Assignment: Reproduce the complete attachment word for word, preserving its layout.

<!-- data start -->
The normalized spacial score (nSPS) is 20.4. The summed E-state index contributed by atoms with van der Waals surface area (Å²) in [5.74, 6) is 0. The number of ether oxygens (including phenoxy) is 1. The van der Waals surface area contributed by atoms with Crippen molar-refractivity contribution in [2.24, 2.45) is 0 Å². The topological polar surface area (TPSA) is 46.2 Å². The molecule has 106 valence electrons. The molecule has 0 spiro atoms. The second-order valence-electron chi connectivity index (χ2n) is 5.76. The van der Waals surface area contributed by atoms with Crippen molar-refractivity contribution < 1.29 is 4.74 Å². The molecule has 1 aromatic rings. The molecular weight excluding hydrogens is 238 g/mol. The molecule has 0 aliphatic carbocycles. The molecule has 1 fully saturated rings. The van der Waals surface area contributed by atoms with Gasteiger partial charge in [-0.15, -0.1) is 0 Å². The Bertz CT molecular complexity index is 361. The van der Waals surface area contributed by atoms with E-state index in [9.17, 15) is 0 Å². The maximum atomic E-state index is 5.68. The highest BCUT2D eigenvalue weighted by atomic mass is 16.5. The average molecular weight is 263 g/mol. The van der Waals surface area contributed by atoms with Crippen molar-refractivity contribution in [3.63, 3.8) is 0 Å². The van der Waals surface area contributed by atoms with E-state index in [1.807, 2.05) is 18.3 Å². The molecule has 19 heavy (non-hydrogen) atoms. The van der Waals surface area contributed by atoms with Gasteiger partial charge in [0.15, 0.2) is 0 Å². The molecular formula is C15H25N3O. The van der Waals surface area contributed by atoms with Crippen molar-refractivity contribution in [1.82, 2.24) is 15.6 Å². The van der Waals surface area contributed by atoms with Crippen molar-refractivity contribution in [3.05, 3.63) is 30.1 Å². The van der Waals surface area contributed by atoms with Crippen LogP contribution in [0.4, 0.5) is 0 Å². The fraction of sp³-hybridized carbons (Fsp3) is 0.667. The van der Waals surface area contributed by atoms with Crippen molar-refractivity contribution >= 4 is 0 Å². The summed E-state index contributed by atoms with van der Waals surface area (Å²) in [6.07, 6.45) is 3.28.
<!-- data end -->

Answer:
The normalized spacial score (nSPS) is 20.4. The summed E-state index contributed by atoms with van der Waals surface area (Å²) in [5.74, 6) is 0. The number of ether oxygens (including phenoxy) is 1. The van der Waals surface area contributed by atoms with Crippen molar-refractivity contribution in [2.24, 2.45) is 0 Å². The topological polar surface area (TPSA) is 46.2 Å². The molecule has 106 valence electrons. The molecule has 0 spiro atoms. The second-order valence-electron chi connectivity index (χ2n) is 5.76. The van der Waals surface area contributed by atoms with Crippen molar-refractivity contribution < 1.29 is 4.74 Å². The molecule has 1 aromatic rings. The molecular weight excluding hydrogens is 238 g/mol. The molecule has 0 aliphatic carbocycles. The molecule has 1 fully saturated rings. The van der Waals surface area contributed by atoms with Gasteiger partial charge in [-0.15, -0.1) is 0 Å². The Bertz CT molecular complexity index is 361. The van der Waals surface area contributed by atoms with E-state index in [9.17, 15) is 0 Å². The maximum atomic E-state index is 5.68. The highest BCUT2D eigenvalue weighted by atomic mass is 16.5. The average molecular weight is 263 g/mol. The van der Waals surface area contributed by atoms with Crippen molar-refractivity contribution in [3.63, 3.8) is 0 Å². The van der Waals surface area contributed by atoms with E-state index in [1.807, 2.05) is 18.3 Å². The molecule has 19 heavy (non-hydrogen) atoms. The van der Waals surface area contributed by atoms with Gasteiger partial charge in [0.15, 0.2) is 0 Å². The molecular formula is C15H25N3O. The van der Waals surface area contributed by atoms with Crippen molar-refractivity contribution in [1.82, 2.24) is 15.6 Å². The van der Waals surface area contributed by atoms with Crippen molar-refractivity contribution in [3.05, 3.63) is 30.1 Å². The van der Waals surface area contributed by atoms with Crippen LogP contribution in [0.4, 0.5) is 0 Å². The fraction of sp³-hybridized carbons (Fsp3) is 0.667. The van der Waals surface area contributed by atoms with Crippen molar-refractivity contribution >= 4 is 0 Å². The summed E-state index contributed by atoms with van der Waals surface area (Å²) in [6.07, 6.45) is 3.28.